Sunday, July 22, 2012

A Picture Is Worth...A Thousand Buck(or more)

First of all, please check out a post from a friend of mine, Kanani Fong.  Her tips for writers post is excellent.  Now, on to the main post...

I'm sure several folks by now have noticed a mild change to my blog.  I used to have pictures all over the place, usually captioned by something witty.  It added some color to the site and made it so that I didn't rely solely on text.  However, I decided to change that on Saturday when I ran into this post over at The Passive Voice.  That led me to follow a series of posts, starting with this one, regarding the posting of pictures and the doctrine of Fair Use.

A lot of bloggers, myself included, go to Google Images to find pictures related to their post, and then they post these to their blogs. seems to encourage this with the picture application on the toolbar.  My general thought was, Everyone seems to be doing it, so I guess it's okay.  WRONGO!

Fair Use is a moderately complicated legal doctrine covered by the Copyright Act of 1976 17 USC 107.  It discusses when you can and can't use copyrighted work in your own stuff.  At what point do you owe the original author credit, and at what point do you owe them monetary compensation?

Usually, if you excerpt something for further analysis or criticism, you're covered under the Fair Use Doctrine because what you're doing involves enrichment of the general public on the specific issue at hand.  This is usually the way news sources do it, and it's covered.  However, using an image without permission just to spruce up your site isn't covered and has been deemed by courts to be piracy, not Fair Use.

Not many bloggers are aware of this and use pictures at random to make a point or inject humor into their commentary.  Turns out this is a big no no.  The people who take these pictures own the copyright the same way an author owns the copyright to a novel he or she has written.  These people make their living from this stuff and people using their pictures without permission or compensation are taking food out of the mouths of their families.  The overwhelming majority of us who use(d) them aren't doing so with malice and generally don't even know they're violating the law - they just see a fun way to be entertaining.

We've justified this by saying we weren't making any money off of the images.  It turns out that this doesn't matter in the least.  It also doesn't matter if you did so in ignorance, credited the photographer, issued a disclaimer that the work wasn't yours, or took down the offending picture after being notified about it - you're still in violation of the law, and it can end badly.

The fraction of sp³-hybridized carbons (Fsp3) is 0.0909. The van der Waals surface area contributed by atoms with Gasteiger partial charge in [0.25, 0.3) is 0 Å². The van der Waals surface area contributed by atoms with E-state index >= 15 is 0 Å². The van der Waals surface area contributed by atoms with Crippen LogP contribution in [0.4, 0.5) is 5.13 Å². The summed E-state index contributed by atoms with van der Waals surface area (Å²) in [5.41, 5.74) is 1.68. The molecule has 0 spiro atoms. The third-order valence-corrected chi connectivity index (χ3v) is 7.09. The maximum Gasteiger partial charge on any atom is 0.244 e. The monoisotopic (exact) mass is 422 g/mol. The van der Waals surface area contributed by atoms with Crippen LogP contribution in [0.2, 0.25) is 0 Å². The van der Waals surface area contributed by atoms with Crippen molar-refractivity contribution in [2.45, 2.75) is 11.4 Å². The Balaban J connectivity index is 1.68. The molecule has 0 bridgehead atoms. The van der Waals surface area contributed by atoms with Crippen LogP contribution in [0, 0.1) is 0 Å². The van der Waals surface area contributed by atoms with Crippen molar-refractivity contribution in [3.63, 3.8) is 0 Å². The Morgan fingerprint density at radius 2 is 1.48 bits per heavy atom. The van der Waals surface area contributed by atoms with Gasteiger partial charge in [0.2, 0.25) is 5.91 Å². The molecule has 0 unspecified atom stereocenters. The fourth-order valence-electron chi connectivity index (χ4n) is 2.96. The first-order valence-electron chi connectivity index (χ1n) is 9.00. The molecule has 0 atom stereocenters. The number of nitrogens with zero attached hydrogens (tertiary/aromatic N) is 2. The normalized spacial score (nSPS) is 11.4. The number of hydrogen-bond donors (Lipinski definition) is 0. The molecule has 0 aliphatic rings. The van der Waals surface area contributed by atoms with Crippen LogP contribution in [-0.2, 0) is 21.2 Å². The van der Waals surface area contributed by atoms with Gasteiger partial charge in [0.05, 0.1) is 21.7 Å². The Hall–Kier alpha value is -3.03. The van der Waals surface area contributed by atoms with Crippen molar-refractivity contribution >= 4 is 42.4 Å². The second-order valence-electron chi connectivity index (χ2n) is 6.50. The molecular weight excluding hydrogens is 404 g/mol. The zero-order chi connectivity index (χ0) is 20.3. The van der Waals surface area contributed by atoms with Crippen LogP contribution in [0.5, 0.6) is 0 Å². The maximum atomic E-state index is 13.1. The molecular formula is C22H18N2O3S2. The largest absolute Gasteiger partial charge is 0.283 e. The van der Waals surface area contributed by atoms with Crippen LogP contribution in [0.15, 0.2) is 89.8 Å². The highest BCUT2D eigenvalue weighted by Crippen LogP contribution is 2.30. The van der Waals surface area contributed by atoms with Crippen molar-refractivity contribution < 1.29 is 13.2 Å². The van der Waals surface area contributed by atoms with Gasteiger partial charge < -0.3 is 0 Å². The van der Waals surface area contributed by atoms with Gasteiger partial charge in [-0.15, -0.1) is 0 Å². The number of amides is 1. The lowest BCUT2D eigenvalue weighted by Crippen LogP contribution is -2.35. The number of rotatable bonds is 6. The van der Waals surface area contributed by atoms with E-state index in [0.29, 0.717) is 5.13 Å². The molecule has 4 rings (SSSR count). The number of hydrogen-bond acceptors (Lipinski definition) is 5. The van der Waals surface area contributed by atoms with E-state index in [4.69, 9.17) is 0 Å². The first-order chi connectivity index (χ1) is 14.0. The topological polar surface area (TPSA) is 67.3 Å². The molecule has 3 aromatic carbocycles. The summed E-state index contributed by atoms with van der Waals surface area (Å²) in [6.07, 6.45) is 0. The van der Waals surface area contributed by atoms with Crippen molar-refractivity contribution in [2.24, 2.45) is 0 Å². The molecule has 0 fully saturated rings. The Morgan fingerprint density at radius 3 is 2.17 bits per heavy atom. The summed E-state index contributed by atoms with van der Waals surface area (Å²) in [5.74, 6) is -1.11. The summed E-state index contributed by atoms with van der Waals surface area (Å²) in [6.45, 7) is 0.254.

A few folks have recently been sued over this and been forced to pay money they really couldn't part with in order to settle the issue.  This situation is analogous to the Recording Industry Association of America suing those who were swapping music over the Internet a few years ago.  The RIAA said they were losing millions on these file sharing sites and went to extreme lengths to stop the problem.  I even knew one of the people the RIAA had sued for $967,000, although his family agreed to settle for $6,000.

Now I'm personally thrilled whenever someone reproduces my work and shares it with others.  I kind of get a thrill off of it and enjoy a bit of an ego boost, but I'm also admittedly new to this.  Lots of photographers, however, don't share my affinity for someone using their stuff, especially if they didn't give permission to do so.  Not many are as heavy handed as the one Roni Loren ran into - most will issue a DMCA Takedown Notice and let that be the end of it once the offending blogger takes down the work(usually following a profuse apology), but the photographer is still well within his or her right to demand compensation, through the courts if necessary.

So, what does this all mean for this site?  It means I've taken down all pictures and cartoons in order to avoid any possible issues.  I intend to better research the issue to see if there's a way to do this without violating copyright law.  There are a few sites out there that offer free images, like Creative Commons, but even these offer a few obstacles(like you can't use the images to make any money whatsoever...and if you use your blog to promote you writing career, that can be deemed to be "making money").  One can also join certain sites that offer use of their pictures for a fee, but I'm kind of cheap and not really looking to pay for these things, which is one of the big reasons the use of photos from someone else on here can be problematic.  The best solution seems to be exclusively using photos I've taken.  Now I've just got to find ones that match the material or go out and take some new ones.

In summary, I know that posts that rely largely on text can appear vanilla, but better to try and be brilliant in prose than to worry about paying several thousand dollars because you innocently used a drawing of Snoopy that you shouldn't have.  As much as I love pontificating to the masses, I'm not going to risk my family's financial future to do so.
(The only people I'll risk my future for, because they ARE my future)


  1. Jeez.....your probably right Russ. I use mainly photos from military sites or Service members. But I do take here and there for my writing posts. It is probably a good idea to stop that. Thanks for the post Russ!

    1. Yeah, kind of caught me by the short and curlies when I read Roni's post. Better safe than sorry!